In a historic week for Rangers boss Steven Gerrard, it is perhaps poignant that the former England captain is recognised by way of a nomination for a top Scottish footballing award.
But if there is any sense in Scottish football – hold the laughter at the back – then he shouldn’t just be celebrating a nomination come the end of the season.
The gaffer has endured his fair share of ups and downs at the Gers over the course of his tenure and there was a chance to reflect on this as it reached the three-year anniversary of his appointment at Ibrox this week.
It has been 36 months since Gerrard was first announced as the next Rangers manager and in that space of time the Liverpool legend has transformed both himself and this football club’s fortunes.
As the club approaches the day that they’ll lift their 55th title, Gerrard is in the running for the Football Writers’ Manager of the Year award.
Rangers manager Gerrard joins Scotland boss Steve Clarke, Livi’s David Martindale and potential double-winning cup manager of St Johnstone Callum Davidson as the other names in the running.
This is quite the feat when you consider little over a year ago it looked like Gerrard was genuinely considering walking from the Rangers job as his side crashed out of the Scottish Cup to Hearts.
Things are different now – way different – and it is telling that in the season which mattered more than any other, Gerrard has found a way.
On and off the pitch Rangers are a fledging footballing force to be reckoned with, Gerrard’s well-drilled, athletic, industrious, technically capable side almost the image of the man who leads them.
Rangers play with a panache and vibrance at times scarcely seen at Ibrox over the years and there is a burgeoning potential in this squad which you feel is still to be fully recognised.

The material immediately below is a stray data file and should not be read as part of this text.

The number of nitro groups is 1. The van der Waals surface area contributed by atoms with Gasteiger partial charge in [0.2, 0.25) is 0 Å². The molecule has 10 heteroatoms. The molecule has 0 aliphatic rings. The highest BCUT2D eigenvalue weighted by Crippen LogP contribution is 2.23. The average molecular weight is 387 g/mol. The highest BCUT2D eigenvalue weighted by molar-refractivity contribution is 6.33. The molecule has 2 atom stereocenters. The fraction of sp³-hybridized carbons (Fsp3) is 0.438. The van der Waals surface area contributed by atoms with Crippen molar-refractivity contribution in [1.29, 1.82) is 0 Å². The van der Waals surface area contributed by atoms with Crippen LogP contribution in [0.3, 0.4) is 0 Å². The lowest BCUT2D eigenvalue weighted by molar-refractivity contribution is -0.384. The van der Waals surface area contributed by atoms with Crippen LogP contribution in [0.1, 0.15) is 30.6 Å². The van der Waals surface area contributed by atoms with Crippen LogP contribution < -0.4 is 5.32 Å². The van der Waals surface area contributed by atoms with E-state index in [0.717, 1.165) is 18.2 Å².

More than that this is a team who work for each other, play for each other, and like Gerrard, have matured magnificently over the course of this season.
Throughout Gerrard’s first two seasons there were moments of raw emotion, good or bad, which appeared to force him into regressing from management and back into the psyche of a player.
From the referee complaints at Pittodrie, to taking to the pitch at Celtic Park, to the emotion cutting through him after the Tynecastle defeat, Gerrard got too high, and too low, too early and too often.
But this year the change is startling; Gerrard holds himself differently, he is more balanced in his reactions, more ruthless in his interpretations, more precise in his vision.
💙"I can't believe it is three years already! This club has really blown me away in terms of size & stature."
— Sky Sports Scotland (@ScotlandSky) May 4, 2021
It’s been an evolution of a squad, a manager and a football club over the last 12 months which has positioned Rangers as the champion and premier force in the country.
The Ibrox gaffer’s achievements in Europe – which have all but led to an automatic Champions League spot next season – remain understated as he increases the profile of both Rangers and football in Scotland.
On and off the pitch, Steven Gerrard is leading a modern footballing institution the likes of which has never been seen in this country, all whilst everyone told us it wasn’t possible.
All whilst Rangers were clamouring back on their knees with 10IAR an inevitability and 55 a pipe dream.
His own personal development has been clear to see this season and for me, there is little argument that there is only one winner of any Manager of the Year Award in Scotland.
But what this week has taught Rangers fans – and whether Gerrard wins it or not – is that whilst this season has been the culmination, it’s been an achievement three years in the making.
Meanwhile, Rangers fans have been branded “phenomenal” for their response to season ticket renewals already this season.